As perverse as it may seem to say, it is this sequence, which obviously inspired all of the hoopla surrounding the film in the first place, that is the only moment in “Hounddog” that is genuinely effective and not just because it gives viewers the theoretically transgressive sight of a popular young moppet being sexually violated, a move that even Jodie Foster waited to bust until she was much older. No, it works because it is the only time that writer-director Deborah Kampmeier seems to have had a solid idea of what she wanted to say with this particular project. The rest of the film, to put it politely, is an unmitigated mess. The first hour or so drags along forever and throws in so many pointless distractions, such as the arrival of a snotty little rich girl who sets her sights on Buddy and the tragedy that befalls dear old dad when he suddenly returns and is brought down by a bolt of lightning that turns him into a bigger idiot than before, that those in the audience who know what is coming will find themselves in the decidedly odd position of impatiently awaiting the rape of a 12-year-old girl just to get things moving. And while you would think that the rest of the film would focus solely on Lewellen’s reaction to the attack and how she does or does not find the strength to move on afterwards, we are treated to even more distractions, such as the sudden return of Ellen, Buddy’s forsaking of his best friend for a girl in a pretty dress and an Elvis ticket, Dad’s newfound tendency towards wandering through town stark naked, an infestation of snakes (real and imagined) and the attempt by a kindly black horse trainer (Afemo Omilami) to snap Lewellen out of her funk by insisting to her that she needs to find something to fill the hole within herself--perhaps not the most judicious turn of phrase to use to in regards to a girl who has just been sexually assaulted. Spending time on any one of these diversions would have been pointless and frustrating--to throw all of them into the mix only suggests that Kampmeier had little confidence in her central subject matter and decided to include all the rest in the hopes that we wouldn’t notice amidst all the sound and fury and symbolic snakebites.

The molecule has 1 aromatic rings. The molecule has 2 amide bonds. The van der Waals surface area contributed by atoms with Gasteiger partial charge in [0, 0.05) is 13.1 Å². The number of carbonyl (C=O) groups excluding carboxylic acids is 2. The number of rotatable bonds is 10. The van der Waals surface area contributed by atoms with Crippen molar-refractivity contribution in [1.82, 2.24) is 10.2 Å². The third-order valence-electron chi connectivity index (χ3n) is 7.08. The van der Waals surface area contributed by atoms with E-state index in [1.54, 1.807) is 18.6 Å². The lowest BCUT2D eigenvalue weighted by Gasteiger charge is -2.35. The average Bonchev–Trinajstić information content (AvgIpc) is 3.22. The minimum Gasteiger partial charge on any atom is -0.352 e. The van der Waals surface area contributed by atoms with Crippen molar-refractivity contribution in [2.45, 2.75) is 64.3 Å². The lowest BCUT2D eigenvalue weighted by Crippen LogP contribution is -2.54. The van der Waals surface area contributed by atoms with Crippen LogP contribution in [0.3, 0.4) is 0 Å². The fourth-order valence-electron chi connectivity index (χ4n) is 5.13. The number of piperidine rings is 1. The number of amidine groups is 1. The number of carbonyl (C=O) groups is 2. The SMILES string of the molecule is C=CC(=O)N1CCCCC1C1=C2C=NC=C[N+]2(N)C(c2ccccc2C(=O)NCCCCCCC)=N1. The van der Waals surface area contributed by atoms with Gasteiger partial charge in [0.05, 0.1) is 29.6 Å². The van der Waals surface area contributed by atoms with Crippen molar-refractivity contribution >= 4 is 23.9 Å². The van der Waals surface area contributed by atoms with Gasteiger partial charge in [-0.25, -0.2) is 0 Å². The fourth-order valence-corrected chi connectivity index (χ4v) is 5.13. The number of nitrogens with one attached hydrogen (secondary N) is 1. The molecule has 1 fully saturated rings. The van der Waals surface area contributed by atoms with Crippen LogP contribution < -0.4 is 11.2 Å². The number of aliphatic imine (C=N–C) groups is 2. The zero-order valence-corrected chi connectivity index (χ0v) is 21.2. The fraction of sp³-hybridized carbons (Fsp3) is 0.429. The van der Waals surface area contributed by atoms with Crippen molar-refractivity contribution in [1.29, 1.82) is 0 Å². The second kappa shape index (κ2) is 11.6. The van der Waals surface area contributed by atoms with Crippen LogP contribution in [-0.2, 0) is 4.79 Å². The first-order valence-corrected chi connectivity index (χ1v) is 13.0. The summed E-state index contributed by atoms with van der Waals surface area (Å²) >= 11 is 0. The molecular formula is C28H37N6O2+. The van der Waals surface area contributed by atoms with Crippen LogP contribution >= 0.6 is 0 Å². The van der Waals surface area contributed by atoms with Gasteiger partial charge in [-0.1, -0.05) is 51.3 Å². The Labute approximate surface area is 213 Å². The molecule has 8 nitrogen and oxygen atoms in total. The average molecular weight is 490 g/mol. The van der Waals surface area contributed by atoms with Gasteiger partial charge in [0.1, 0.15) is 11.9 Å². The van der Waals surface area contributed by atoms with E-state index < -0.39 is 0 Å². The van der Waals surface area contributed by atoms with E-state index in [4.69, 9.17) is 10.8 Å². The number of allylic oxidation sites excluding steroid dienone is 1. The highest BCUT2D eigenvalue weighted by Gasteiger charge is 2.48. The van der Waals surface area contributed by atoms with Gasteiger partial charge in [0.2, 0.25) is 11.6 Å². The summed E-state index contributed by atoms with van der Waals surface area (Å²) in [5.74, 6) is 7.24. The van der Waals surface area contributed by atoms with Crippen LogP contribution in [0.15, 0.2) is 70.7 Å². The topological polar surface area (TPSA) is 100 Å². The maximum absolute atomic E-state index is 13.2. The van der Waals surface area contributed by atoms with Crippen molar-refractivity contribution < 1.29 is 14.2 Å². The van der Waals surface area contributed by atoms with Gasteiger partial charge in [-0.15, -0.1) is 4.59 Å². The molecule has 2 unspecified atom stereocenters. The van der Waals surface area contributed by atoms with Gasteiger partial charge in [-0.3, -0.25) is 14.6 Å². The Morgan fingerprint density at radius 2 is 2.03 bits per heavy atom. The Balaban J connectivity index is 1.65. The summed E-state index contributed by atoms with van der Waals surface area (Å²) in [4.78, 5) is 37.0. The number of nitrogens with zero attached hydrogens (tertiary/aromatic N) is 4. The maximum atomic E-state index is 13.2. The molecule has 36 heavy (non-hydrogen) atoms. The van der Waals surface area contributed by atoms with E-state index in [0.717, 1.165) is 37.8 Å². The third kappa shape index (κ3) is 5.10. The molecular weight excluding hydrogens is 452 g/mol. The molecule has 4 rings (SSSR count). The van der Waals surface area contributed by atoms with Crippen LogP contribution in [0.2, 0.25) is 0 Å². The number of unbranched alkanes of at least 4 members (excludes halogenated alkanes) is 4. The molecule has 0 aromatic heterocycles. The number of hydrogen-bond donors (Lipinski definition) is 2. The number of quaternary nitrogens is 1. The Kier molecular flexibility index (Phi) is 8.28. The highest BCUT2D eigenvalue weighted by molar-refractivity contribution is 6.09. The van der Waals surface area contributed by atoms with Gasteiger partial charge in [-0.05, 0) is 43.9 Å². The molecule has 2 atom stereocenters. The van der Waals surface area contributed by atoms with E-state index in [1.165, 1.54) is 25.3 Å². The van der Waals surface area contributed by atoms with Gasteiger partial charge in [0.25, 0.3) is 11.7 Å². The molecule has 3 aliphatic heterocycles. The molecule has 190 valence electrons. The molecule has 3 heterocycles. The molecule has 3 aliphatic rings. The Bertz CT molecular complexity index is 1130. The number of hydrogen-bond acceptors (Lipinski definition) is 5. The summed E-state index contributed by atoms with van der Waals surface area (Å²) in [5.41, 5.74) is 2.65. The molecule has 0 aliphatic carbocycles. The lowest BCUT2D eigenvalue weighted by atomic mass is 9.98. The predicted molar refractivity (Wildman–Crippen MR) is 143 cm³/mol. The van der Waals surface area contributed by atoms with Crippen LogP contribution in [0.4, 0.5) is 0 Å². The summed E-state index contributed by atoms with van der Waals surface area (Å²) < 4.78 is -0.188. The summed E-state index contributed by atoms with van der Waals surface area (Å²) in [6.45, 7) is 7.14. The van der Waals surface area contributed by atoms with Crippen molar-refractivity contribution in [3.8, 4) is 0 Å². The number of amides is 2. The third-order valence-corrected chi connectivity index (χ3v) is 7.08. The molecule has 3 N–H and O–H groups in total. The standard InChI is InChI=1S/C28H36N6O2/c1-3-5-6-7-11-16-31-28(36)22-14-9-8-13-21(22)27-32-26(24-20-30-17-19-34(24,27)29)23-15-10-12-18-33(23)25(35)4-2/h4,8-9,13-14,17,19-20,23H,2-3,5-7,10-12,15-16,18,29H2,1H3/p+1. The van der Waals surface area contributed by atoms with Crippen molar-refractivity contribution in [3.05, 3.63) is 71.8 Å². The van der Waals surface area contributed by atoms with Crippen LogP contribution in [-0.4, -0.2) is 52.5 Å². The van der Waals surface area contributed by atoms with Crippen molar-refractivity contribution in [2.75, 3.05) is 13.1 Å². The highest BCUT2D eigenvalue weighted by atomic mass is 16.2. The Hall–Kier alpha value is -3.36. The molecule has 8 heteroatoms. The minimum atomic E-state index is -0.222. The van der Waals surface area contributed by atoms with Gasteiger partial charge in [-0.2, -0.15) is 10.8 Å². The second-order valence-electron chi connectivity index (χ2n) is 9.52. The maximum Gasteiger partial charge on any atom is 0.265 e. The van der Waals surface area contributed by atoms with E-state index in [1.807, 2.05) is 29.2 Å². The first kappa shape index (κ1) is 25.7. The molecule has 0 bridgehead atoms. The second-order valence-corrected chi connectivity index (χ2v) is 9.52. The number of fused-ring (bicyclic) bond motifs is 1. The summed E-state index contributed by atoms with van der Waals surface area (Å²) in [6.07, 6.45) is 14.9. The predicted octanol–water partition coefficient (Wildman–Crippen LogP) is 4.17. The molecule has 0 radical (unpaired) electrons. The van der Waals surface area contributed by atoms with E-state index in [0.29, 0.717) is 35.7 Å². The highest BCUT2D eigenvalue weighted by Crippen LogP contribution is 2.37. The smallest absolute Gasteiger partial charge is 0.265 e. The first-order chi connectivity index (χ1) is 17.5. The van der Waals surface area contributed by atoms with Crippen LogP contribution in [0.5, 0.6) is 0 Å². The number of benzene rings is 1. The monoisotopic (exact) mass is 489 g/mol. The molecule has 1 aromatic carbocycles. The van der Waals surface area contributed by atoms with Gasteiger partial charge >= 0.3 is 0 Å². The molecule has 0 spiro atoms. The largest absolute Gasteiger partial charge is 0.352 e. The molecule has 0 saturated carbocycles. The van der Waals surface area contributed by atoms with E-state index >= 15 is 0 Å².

Although I understand that Kampmeier has been trying to get this project off the ground for the last decade, “Hounddog” looks and feels as if it had been specifically conceived as a vehicle for Dakota Fanning to shift from standards kid parts to more dramatic material via a “controversial” project in much the same way that Jodie Foster did with “Taxi Driver” and Brooke Shields did with “Pretty Baby.” On one level, it succeeds because she does a fairly good job of overcome the astonishing number of clichés built into virtually every scene and making her character into something that almost resembles an authentic human being. On another level, it doesn’t work because while it shows that she and/or her handlers may have a nose for material that will personally get her all sorts of attention, they somehow failed to recognize that the script was essentially exploitative in ways that “Taxi Driver” and “Pretty Baby” never were. Of course, Fanning is young and ambitious and can perhaps be excused for taken on such a slipshod project in order to demonstrate her range in order to gain future work. What I want to know is what such smart and talented actors as Robin Wright Penn, Piper Laurie and David Morse could possibly have been thinking when they decided to sign on as well--Penn seems as confused about the character that she is supposed to be playing as we in the audience are, Laurie merely offers up a less cuddly variation of the nightmarish mother that she portrayed in “Carrie” and Morse so ludicrously overplays his character’s mental reduction following the lightning strike that I suspect that most people watching him will be immediately reminded of Robert Downey Jr’s speech in “Tropic Thunder” about the perils facing an actor who goes “full retard.”

After the screening of “Hounddog,” the publicist handed all the critics a piece of paper from the producers containing a list of potential “talking points” regarding their film. On it, they explain what changes were made between this version and the one seen at Sundance (according to the sheet, this version is “more nuanced,” roughly 50% of the film has been changed to some degree and adds an ever-so-uplifting scene in which Lewellen’s dad kills her beloved dog) but more importantly, they explain what the movie is about. “This film is a story of triumph and Dakota by taking on this role has given voice to the million of silenced women and girls.” It also comes down on those who referred to the film as “the Dakota Fanning rape movie” by suggesting that anyone who does so is culpable for preventing abused girls for speaking out for themselves. These are interesting points, I suppose, and if Kampmeier had spent more time addressing them in a coherent and cohesive manner within the context of the actual film, “Hounddog” might have turned out to be the genuinely moving and powerful drama that it wants to be instead of the swampy, soapy and inadvertently silly mess that it is.

link directly to this review at https://www.hollywoodbitchslap.com/review.php?movie=15712&reviewer=389
originally posted: 09/19/08 00:00:00
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OFFICIAL SELECTION: 2007 Sundance Film Festival For more in the 2007 Sundance Film Festival series, click here.

User Comments

12/04/09 art POINTLESS! 1 stars
6/28/09 George (DUKE) Dakota is great...so is the soundtrack... 3 stars
11/01/07 fernando excelent 5 stars
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  19-Sep-2008 (R)
  DVD: 17-Feb-2009